COLUMBUS, Ohio — Ohio State football doesnt publicly release its coronavirus testing numbers, but I always wondered if state health officials at least were getting them. Gov. Mike DeWine said he is not aware of the state getting that information from the wide-ranging testing of asymptomatic athletes currently taking part in voluntary workouts on Ohio States campus.
I wish they would disclose them (publicly). I wish they would, DeWine told me in a phone interview over the weekend.
Ohio State football players began voluntary workouts on June 8, while mens and womens basketball started June 15 and four more sports June 22. All sports stopped workouts on July 8 after an undisclosed number of positive tests. Athletes were retested on July 13, and workouts were cleared to resume July 14.
DeWine said he has no reason to believe the testing results for Ohio States college athletes would be different than for any group of people in their late teens and early 20s. Thats something Ive discussed a lot — it doesnt seem as if the voluntary workouts themselves are huge risks for spreading coronavirus. But being out in the world at that age might be.
Thats exactly why OSU sharing those testing results might serve the public good. As DeWine pointed out, Ohio States numbers are folded into the general state numbers, so they are counted. But a specific positivity rate when testing young people who arent showing symptoms might be a window into how the virus is or isnt spreading in Ohio.
That would be valuable information, DeWine said. I guess I didnt think about the fact that they had not disclosed those.
No school is releasing the names of athletes that test positive, and no one is asking for that. Thats an obvious privacy issue. Ohio States statement on its decision is that it believes releasing the numbers could lead to individual athletes being identified, though its not clear how that would happen.
The discussion has been going on throughout college football as media pushes for transparency and schools look for rules to be applied across the board. Former Ohio State president Michael Drake, while testifying before Congress three weeks ago, said, I believe its appropriate for the schools to report the cases, even as Ohio State was not. Now, the governor of the state is saying the same thing.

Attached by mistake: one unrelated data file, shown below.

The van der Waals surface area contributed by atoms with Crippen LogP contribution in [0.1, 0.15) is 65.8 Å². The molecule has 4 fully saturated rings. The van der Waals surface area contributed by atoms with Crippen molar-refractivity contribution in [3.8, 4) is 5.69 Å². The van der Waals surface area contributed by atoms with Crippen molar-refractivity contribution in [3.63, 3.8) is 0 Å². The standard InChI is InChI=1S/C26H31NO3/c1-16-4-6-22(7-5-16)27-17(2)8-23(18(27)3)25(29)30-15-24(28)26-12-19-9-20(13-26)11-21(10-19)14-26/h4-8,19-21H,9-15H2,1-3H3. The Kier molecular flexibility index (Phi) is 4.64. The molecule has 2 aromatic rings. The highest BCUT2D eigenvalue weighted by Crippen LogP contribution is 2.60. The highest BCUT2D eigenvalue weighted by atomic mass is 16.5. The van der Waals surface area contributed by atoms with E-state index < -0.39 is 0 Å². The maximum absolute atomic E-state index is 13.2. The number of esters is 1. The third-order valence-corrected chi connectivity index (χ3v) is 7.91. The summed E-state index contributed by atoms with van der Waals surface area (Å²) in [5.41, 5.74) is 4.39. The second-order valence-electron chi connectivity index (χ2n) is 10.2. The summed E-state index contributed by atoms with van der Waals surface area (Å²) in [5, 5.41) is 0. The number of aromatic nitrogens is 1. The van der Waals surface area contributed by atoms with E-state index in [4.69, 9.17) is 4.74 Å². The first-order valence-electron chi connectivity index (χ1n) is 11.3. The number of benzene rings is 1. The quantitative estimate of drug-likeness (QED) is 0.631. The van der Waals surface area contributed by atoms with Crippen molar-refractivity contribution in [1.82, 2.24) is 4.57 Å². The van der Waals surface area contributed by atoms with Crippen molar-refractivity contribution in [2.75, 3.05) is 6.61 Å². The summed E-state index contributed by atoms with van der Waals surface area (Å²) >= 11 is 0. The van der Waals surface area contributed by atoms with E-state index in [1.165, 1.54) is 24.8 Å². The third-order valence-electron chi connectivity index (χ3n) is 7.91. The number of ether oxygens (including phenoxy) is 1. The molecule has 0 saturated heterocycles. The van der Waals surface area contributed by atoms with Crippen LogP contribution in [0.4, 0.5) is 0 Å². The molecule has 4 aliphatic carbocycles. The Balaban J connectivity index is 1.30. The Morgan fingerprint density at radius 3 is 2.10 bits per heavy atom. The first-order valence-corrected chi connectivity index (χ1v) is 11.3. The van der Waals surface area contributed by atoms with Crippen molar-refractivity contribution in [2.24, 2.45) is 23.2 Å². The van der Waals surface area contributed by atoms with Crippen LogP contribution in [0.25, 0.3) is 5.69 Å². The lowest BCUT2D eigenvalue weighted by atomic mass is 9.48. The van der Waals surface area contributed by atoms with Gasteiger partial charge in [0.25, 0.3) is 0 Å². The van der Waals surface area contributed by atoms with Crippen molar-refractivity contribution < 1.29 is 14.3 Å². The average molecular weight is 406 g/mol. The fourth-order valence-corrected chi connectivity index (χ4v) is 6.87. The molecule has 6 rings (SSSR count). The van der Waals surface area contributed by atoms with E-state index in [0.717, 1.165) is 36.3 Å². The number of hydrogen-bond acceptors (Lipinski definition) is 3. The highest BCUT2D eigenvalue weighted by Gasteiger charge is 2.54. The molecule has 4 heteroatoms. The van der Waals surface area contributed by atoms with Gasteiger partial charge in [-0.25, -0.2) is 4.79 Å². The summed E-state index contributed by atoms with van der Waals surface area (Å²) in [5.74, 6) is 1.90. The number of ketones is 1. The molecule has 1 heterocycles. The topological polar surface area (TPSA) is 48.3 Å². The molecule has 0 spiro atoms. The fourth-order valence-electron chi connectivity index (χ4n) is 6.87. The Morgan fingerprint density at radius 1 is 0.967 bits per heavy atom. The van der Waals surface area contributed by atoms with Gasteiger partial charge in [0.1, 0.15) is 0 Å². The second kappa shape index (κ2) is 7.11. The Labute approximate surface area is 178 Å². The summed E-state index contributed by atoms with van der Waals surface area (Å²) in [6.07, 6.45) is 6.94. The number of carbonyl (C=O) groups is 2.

DeWine asked me if other schools are publicly reporting numbers, and I told him that many are. An Associated Press survey last month found about half of the power conference schools were releasing numbers. Conference mandates would put things on equal footing, but that hasnt happened yet. But all around Ohio State, schools like Michigan, Michigan State, Indiana, Notre Dame and Kentucky are reporting numbers, while the Buckeyes are testing and keeping the results to themselves. For instance, Michigan on Friday reported that 121 athletes and coaches had been tested in the latest round, with four positives. Overall, Michigan has conducted 635 tests on players and staff, with eight positives.
I asked DeWine if he told Ohio State hed like to see the numbers.
I probably will, he said.
Ohio States plan to resume workouts, including athletes signing a Buckeye Pledge that some viewed more as a waiver, was comprehensive. The Buckeyes outlined strict guidelines, demanded adherence to social distancing, hand-washing, and cleaning and disinfecting protocols, and seemed to take every aspect of the coronavirus fight seriously. Ohio State, with vast resources and vast reasons to keep players healthy (like millions in television revenue) could be a model for smart virus protections. The Buckeyes could be a leader in the fight.
If only theyd show us, and the governor, exactly how its going.
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